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Visit the Palace from Home: Gyeongbokgung Palace
Records from 100 Years Ago Seen on Gelatin Dry Plate
Gyeongbokgung Palace Gyeongbokgung Palace
Changdeokgung Palace, Changgyeonggung Palace Changdeokgung Palace, Changgyeonggung Palace

A total of 38,170 Gelatin Dry Plates (glass covered with a light-sensitive emulsion, the prototype of black and white film) owned by the National Museum of Korea are mostly photos taken from the perspective of the Japanese GovernmentGeneral of Korea during the era of colonial rule, but they are meaningful records of the country at that time.
The photos allow us to look back one hundred years to see the throne hall Geunjeongjeon at Gyeongbokgung Palace as it was then, the original appearance of various nameboards on palace buildings, and the flower- patterned stone wall around Jagyeongjeon, the living quarters used by the queen.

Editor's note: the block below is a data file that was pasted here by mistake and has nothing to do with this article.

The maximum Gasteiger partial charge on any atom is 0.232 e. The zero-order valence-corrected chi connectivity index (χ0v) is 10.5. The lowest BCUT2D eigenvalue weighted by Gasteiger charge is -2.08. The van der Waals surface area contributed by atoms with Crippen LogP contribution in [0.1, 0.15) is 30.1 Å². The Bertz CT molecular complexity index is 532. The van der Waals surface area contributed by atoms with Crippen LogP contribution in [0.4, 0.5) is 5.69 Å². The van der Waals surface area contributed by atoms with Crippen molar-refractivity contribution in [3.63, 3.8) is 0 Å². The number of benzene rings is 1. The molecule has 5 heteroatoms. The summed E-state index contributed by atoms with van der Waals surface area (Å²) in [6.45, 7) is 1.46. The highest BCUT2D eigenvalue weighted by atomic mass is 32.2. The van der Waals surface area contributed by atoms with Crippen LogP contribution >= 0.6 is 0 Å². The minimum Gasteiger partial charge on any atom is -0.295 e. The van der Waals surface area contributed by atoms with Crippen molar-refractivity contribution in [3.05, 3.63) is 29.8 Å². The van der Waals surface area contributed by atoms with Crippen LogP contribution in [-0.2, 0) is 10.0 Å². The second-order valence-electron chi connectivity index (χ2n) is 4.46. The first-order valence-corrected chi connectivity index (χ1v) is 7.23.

Among the National Museum of Korea’s online video contents, “Record of 100 Years Ago Seen on Gelatin Dry Plates,” there is an episode on Gyeongbokgung Palace which was filmed and edited to show Gyeongbokgung, the official palace of the Joseon Dynasty, as it was in the past through dry glass plate photographs and the palace as it is today.
The video was designed to draw the attention of viewers by using the photo collage animation technique (editing the necessary parts of photos and making them move). The second video to be released after a preview video of the dry glass plates in 2020, it can be seen on the NMK’s YouTube channel.
The NMK is striving to provide various types of online content so that all citizens can experience and enjoy culture with the aim of creating “a museum for everyone, that can be enjoyed by anyone, anytime.”